How to cultivate leaders within your company

Strong leadership is in demand, but hard to find, and leadership is lacking in many companies. It’s not unusual for brands to look outside the company for leaders to attract new talent. That can be a great approach, but you need outside employees to get up to speed on your business, and their lack of institutional knowledge can create an immediate rift between new leaders and their teams.

If you want to pick from the trash when it comes to hiring leaders, you need to create a strong pipeline that funnels young employees into management. Sure, this is a long-term approach, but cultivating talent within your own organization can help:

• Retain employees and maintain institutional knowledge in your company.

• Give employees a vision of their future with the company.

• Simplifies hiring because you can promote from within.

Cultivating leaders sounds simple, but it’s not always the case. So how do you build strong leaders in your organization? Follow these six tips to build an internal pipeline that produces strong, qualified leaders.

1. Point out potential leaders

It is important to develop leaders at all levels. Not everyone wants to be a manager, or has the skills to be a manager, so it’s important to record each employee’s leadership potential.

Create files with Human Resources and record the amazing work your employees do. You can also ask your management team to recommend employees for leadership positions. Since leadership largely requires soft skills, look for team players who take responsibility and get along with others.

2. Educate employees about your line of leadership

If you’ve decided to start promoting from the inside, tell your employees, and then start promoting from the inside. Employees want to know they have a future with your company, and if they see you promoting from within, they’re more than likely to stick around for the long haul. But you have to prove it with your actions: Don’t mislead employees with promises of a promotion that never materializes.

3. Offer training and development

Did you know that according to Gallup, only 10% of people are born leaders? Most managers need a lot of training, which is why companies that promote from within typically cultivate leaders through regular training.

But many companies do not offer leadership development. That’s why your business needs to intentionally invest in leadership training. That could mean:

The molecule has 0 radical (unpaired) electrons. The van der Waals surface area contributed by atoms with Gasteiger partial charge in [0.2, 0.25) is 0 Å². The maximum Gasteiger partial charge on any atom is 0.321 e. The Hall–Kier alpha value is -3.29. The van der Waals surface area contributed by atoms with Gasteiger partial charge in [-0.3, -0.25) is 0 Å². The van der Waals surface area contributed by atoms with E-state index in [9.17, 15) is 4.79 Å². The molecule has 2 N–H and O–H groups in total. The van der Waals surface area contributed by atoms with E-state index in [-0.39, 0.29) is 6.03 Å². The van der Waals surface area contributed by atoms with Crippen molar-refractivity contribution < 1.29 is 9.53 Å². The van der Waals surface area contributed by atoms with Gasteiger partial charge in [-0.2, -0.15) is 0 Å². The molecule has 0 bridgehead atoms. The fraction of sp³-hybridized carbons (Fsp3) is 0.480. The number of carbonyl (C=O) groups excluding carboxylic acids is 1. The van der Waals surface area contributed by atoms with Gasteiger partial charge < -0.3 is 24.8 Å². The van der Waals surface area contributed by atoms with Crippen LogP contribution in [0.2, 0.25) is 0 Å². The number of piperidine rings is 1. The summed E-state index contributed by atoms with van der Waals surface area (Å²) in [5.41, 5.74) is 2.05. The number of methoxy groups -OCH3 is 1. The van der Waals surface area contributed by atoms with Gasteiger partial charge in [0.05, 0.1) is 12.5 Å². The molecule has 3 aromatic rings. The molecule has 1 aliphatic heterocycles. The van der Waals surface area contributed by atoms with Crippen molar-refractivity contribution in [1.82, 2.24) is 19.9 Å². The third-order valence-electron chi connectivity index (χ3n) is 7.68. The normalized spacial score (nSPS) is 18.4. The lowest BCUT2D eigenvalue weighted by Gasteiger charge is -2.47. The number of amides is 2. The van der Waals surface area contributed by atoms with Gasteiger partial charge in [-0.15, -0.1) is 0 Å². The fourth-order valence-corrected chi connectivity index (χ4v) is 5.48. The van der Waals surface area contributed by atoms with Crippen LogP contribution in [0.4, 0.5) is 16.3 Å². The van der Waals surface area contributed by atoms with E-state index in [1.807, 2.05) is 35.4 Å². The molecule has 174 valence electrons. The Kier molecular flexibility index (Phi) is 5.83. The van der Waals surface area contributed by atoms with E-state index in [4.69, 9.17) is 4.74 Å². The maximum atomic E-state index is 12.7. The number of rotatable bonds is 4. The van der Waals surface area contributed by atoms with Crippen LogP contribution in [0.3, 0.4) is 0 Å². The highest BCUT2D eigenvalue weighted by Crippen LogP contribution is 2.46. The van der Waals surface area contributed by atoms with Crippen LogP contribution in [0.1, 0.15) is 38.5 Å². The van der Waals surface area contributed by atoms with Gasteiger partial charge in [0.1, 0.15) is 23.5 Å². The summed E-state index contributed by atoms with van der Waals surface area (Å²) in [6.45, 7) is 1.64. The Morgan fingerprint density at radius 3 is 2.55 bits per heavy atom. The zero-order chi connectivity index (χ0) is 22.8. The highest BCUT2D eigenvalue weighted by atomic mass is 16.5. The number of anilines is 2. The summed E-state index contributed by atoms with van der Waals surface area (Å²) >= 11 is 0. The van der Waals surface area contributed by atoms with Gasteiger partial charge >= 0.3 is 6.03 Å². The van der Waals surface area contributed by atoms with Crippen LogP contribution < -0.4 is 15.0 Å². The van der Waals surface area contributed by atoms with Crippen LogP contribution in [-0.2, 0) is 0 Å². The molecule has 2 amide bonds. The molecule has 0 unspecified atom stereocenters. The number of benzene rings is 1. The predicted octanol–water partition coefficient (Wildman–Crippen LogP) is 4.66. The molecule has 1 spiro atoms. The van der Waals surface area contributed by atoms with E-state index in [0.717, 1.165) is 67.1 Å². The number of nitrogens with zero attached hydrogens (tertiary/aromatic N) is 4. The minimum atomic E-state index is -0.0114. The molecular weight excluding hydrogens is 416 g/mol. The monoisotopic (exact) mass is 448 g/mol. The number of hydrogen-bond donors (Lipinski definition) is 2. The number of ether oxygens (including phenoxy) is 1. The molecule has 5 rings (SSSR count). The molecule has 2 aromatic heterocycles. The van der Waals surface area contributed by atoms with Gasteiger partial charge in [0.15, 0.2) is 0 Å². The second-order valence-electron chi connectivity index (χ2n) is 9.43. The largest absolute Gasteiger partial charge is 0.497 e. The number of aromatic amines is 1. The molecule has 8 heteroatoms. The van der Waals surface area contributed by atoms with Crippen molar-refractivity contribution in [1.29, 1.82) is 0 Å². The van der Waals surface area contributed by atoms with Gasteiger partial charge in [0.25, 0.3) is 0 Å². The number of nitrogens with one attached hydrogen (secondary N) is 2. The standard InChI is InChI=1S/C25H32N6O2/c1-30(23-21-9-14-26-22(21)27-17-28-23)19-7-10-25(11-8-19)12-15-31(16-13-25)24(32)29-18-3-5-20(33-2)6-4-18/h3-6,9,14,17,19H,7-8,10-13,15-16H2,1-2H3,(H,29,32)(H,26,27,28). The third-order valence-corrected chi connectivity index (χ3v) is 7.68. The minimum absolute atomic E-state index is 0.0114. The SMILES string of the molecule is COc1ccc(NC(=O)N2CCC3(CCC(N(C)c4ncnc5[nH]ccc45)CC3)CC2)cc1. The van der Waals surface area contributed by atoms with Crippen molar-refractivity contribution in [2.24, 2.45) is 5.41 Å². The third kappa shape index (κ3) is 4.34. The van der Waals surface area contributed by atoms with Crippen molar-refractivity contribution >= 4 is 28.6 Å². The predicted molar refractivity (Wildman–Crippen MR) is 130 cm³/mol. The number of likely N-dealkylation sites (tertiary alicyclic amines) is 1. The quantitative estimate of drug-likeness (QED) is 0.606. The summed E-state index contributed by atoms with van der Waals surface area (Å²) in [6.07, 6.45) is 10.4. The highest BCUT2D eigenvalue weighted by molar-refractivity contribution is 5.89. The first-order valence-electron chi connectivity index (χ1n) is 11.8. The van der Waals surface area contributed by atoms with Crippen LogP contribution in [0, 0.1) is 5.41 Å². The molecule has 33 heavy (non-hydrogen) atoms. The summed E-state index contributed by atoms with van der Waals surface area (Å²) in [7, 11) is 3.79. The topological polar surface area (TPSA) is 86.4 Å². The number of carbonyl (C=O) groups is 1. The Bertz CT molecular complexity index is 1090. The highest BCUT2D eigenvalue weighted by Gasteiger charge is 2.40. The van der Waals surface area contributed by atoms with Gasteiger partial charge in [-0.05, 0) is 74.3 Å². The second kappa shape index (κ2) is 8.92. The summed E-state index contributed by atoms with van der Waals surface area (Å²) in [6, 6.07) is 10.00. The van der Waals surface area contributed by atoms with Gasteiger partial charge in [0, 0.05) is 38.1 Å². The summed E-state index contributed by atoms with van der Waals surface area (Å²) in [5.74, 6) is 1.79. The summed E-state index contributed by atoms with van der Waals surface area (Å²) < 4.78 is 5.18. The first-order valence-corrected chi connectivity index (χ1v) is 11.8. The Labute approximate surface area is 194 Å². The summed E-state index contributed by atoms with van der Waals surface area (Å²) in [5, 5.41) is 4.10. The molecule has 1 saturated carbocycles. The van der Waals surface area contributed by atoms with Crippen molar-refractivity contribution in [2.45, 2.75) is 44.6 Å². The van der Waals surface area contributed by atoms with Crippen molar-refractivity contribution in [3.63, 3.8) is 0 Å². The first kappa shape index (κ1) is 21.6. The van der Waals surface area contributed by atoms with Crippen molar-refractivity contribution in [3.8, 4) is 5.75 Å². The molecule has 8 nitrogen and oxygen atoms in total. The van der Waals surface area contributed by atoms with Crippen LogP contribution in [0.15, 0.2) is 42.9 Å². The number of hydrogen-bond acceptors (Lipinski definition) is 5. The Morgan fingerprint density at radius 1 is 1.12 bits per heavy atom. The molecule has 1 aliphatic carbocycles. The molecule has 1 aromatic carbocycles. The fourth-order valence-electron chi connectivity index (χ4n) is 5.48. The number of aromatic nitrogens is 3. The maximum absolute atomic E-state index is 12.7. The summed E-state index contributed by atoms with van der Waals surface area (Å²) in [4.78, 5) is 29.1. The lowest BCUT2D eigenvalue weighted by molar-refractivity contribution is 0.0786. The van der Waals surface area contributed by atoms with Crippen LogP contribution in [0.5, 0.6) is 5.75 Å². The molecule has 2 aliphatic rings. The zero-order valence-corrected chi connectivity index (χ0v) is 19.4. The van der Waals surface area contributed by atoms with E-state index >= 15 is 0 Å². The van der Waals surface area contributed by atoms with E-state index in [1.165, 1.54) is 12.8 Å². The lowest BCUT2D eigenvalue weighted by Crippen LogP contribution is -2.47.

• Provide SOPs and recorded video tutorials to help employees do their jobs well.

• Provide a monthly stipend for professional development.

• Payment of professional certifications.

• Carrying out training in the office during working hours.

4. Reward the best performers

According to research by OC Tanner (via NBC), seventy-nine percent of employees who quit their jobs say lack of recognition was a major factor in their decision. If he wants young employees to rise through the ranks to management, he must recognize their good work as a means of retaining them. That could mean rewarding the best through:

• Employee of the month awards.

• A congratulations system where employees can recognize each other.

• Weekly shoutouts.

• Bonus gifts such as promotional swag or additional PTO.

5. Set up tutoring

The more access junior employees have to senior managers, the more likely they are to have the support they need to grow in their careers. Instead of turning management away from new hires, try setting up a mentoring program.

By linking senior leaders with young employees, you can offer personalized mentoring and training opportunities that give young employees a taste of what it’s like to be a leader. It is also a great way to reinforce the professionalism of young employees.

6. Train employees regularly

If mentoring doesn’t make sense for your business, consider training your employees. But don’t treat coaching like a punishment: It should be a regular part of every employee one-on-one with their manager. Meet weekly to help employees learn:

• What they do well.

• Your strengths.

• What they can work on to become stronger.

Coaching also helps managers discover an employee’s career goals. If you know certain employees are excited to move into management, you can give them the support they crave to nurture their natural talents.

Cultivating strong leaders

Leadership is one of the hardest jobs in any business. If you’re trying to find leaders outside of your business, you know all too well how difficult it is to hire someone with the right focus, experience, and culture. Fortunately for you, you likely have many future leaders in your business right now. Strive to train and retain your employees. With the right approach, you can build a leadership pipeline that cultivates strong leaders for the long haul.

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